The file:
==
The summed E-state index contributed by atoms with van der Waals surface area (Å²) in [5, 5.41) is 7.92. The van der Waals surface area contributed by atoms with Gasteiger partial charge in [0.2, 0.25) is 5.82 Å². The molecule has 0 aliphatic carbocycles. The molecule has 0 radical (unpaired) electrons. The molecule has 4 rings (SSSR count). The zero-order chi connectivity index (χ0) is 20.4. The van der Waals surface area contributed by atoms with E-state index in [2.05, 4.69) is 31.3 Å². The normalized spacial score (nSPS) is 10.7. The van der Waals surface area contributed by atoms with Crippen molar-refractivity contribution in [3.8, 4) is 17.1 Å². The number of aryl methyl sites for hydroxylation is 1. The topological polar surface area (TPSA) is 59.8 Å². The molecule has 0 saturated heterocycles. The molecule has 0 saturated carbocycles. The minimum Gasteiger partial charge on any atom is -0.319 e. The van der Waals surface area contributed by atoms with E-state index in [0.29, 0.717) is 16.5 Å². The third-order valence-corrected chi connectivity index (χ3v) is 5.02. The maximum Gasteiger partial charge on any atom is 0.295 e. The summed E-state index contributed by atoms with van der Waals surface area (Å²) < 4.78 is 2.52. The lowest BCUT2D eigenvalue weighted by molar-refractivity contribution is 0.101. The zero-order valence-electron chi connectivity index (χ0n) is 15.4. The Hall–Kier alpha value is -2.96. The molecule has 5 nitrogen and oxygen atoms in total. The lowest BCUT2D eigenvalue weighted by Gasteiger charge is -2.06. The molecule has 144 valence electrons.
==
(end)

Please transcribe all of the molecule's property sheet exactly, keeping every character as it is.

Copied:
The summed E-state index contributed by atoms with van der Waals surface area (Å²) in [5, 5.41) is 7.92. The van der Waals surface area contributed by atoms with Gasteiger partial charge in [0.2, 0.25) is 5.82 Å². The molecule has 0 aliphatic carbocycles. The molecule has 0 radical (unpaired) electrons. The molecule has 4 rings (SSSR count). The zero-order chi connectivity index (χ0) is 20.4. The van der Waals surface area contributed by atoms with E-state index in [2.05, 4.69) is 31.3 Å². The normalized spacial score (nSPS) is 10.7. The van der Waals surface area contributed by atoms with Crippen molar-refractivity contribution in [3.8, 4) is 17.1 Å². The number of aryl methyl sites for hydroxylation is 1. The topological polar surface area (TPSA) is 59.8 Å². The molecule has 0 saturated heterocycles. The molecule has 0 saturated carbocycles. The minimum Gasteiger partial charge on any atom is -0.319 e. The van der Waals surface area contributed by atoms with E-state index in [0.29, 0.717) is 16.5 Å². The third-order valence-corrected chi connectivity index (χ3v) is 5.02. The maximum Gasteiger partial charge on any atom is 0.295 e. The summed E-state index contributed by atoms with van der Waals surface area (Å²) < 4.78 is 2.52. The lowest BCUT2D eigenvalue weighted by molar-refractivity contribution is 0.101. The zero-order valence-electron chi connectivity index (χ0n) is 15.4. The Hall–Kier alpha value is -2.96. The molecule has 5 nitrogen and oxygen atoms in total. The lowest BCUT2D eigenvalue weighted by Gasteiger charge is -2.06. The molecule has 144 valence electrons.